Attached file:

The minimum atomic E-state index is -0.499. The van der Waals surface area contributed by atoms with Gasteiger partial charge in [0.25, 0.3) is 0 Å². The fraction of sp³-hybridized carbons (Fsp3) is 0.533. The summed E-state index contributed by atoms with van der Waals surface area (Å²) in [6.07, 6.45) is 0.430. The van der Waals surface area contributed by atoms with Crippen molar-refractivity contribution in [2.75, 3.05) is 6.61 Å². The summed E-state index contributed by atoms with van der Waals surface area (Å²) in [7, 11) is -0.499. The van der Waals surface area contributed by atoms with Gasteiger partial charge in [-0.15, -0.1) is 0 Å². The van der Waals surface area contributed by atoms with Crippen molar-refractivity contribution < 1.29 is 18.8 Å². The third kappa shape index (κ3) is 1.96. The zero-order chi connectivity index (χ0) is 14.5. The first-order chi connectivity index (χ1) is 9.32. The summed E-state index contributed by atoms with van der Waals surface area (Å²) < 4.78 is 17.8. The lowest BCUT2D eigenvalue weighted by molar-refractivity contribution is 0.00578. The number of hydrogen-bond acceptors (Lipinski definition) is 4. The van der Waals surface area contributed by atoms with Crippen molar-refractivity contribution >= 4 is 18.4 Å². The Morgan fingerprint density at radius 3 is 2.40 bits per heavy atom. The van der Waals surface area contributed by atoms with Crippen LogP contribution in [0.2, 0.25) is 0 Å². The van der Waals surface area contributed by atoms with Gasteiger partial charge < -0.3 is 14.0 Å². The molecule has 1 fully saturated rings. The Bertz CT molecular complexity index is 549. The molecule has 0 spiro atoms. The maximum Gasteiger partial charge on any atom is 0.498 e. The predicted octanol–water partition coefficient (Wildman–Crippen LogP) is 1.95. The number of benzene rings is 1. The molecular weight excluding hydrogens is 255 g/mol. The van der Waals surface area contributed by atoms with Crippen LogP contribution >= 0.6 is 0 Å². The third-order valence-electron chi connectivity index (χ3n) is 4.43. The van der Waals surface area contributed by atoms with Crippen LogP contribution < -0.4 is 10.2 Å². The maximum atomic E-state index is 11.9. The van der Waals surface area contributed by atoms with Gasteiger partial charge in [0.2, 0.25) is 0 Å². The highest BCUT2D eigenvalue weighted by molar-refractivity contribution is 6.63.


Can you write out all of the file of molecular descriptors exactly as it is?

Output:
The minimum atomic E-state index is -0.499. The van der Waals surface area contributed by atoms with Gasteiger partial charge in [0.25, 0.3) is 0 Å². The fraction of sp³-hybridized carbons (Fsp3) is 0.533. The summed E-state index contributed by atoms with van der Waals surface area (Å²) in [6.07, 6.45) is 0.430. The van der Waals surface area contributed by atoms with Crippen molar-refractivity contribution in [2.75, 3.05) is 6.61 Å². The summed E-state index contributed by atoms with van der Waals surface area (Å²) in [7, 11) is -0.499. The van der Waals surface area contributed by atoms with Gasteiger partial charge in [-0.15, -0.1) is 0 Å². The van der Waals surface area contributed by atoms with Crippen molar-refractivity contribution < 1.29 is 18.8 Å². The third kappa shape index (κ3) is 1.96. The zero-order chi connectivity index (χ0) is 14.5. The first-order chi connectivity index (χ1) is 9.32. The summed E-state index contributed by atoms with van der Waals surface area (Å²) < 4.78 is 17.8. The lowest BCUT2D eigenvalue weighted by molar-refractivity contribution is 0.00578. The number of hydrogen-bond acceptors (Lipinski definition) is 4. The van der Waals surface area contributed by atoms with Crippen molar-refractivity contribution >= 4 is 18.4 Å². The Morgan fingerprint density at radius 3 is 2.40 bits per heavy atom. The van der Waals surface area contributed by atoms with Crippen LogP contribution in [0.2, 0.25) is 0 Å². The van der Waals surface area contributed by atoms with Gasteiger partial charge < -0.3 is 14.0 Å². The molecule has 1 fully saturated rings. The Bertz CT molecular complexity index is 549. The molecule has 0 spiro atoms. The maximum Gasteiger partial charge on any atom is 0.498 e. The predicted octanol–water partition coefficient (Wildman–Crippen LogP) is 1.95. The number of benzene rings is 1. The molecular weight excluding hydrogens is 255 g/mol. The van der Waals surface area contributed by atoms with Crippen LogP contribution >= 0.6 is 0 Å². The third-order valence-electron chi connectivity index (χ3n) is 4.43. The van der Waals surface area contributed by atoms with Crippen LogP contribution < -0.4 is 10.2 Å². The maximum atomic E-state index is 11.9. The van der Waals surface area contributed by atoms with Gasteiger partial charge in [0.2, 0.25) is 0 Å². The highest BCUT2D eigenvalue weighted by molar-refractivity contribution is 6.63.